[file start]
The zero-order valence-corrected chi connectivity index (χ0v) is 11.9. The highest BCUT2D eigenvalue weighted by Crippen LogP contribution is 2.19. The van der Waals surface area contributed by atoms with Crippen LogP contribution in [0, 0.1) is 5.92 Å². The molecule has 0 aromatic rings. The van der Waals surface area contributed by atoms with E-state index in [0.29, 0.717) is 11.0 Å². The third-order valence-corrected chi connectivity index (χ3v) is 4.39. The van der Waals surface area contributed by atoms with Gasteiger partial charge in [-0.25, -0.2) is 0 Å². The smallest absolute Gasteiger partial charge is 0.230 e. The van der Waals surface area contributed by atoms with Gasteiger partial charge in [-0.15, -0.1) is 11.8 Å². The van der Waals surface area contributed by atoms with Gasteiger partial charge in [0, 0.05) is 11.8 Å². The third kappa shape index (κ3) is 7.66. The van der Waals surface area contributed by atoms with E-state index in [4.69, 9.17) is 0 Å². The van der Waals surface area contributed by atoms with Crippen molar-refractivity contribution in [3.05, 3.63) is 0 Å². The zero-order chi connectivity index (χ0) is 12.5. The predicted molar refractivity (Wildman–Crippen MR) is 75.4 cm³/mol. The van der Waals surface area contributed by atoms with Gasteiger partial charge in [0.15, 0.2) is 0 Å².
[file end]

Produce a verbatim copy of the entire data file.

The zero-order valence-corrected chi connectivity index (χ0v) is 11.9. The highest BCUT2D eigenvalue weighted by Crippen LogP contribution is 2.19. The van der Waals surface area contributed by atoms with Crippen LogP contribution in [0, 0.1) is 5.92 Å². The molecule has 0 aromatic rings. The van der Waals surface area contributed by atoms with E-state index in [0.29, 0.717) is 11.0 Å². The third-order valence-corrected chi connectivity index (χ3v) is 4.39. The van der Waals surface area contributed by atoms with Gasteiger partial charge in [-0.25, -0.2) is 0 Å². The smallest absolute Gasteiger partial charge is 0.230 e. The van der Waals surface area contributed by atoms with Gasteiger partial charge in [-0.15, -0.1) is 11.8 Å². The van der Waals surface area contributed by atoms with Gasteiger partial charge in [0, 0.05) is 11.8 Å². The third kappa shape index (κ3) is 7.66. The van der Waals surface area contributed by atoms with E-state index in [4.69, 9.17) is 0 Å². The van der Waals surface area contributed by atoms with Crippen molar-refractivity contribution in [3.05, 3.63) is 0 Å². The zero-order chi connectivity index (χ0) is 12.5. The predicted molar refractivity (Wildman–Crippen MR) is 75.4 cm³/mol. The van der Waals surface area contributed by atoms with Gasteiger partial charge in [0.15, 0.2) is 0 Å².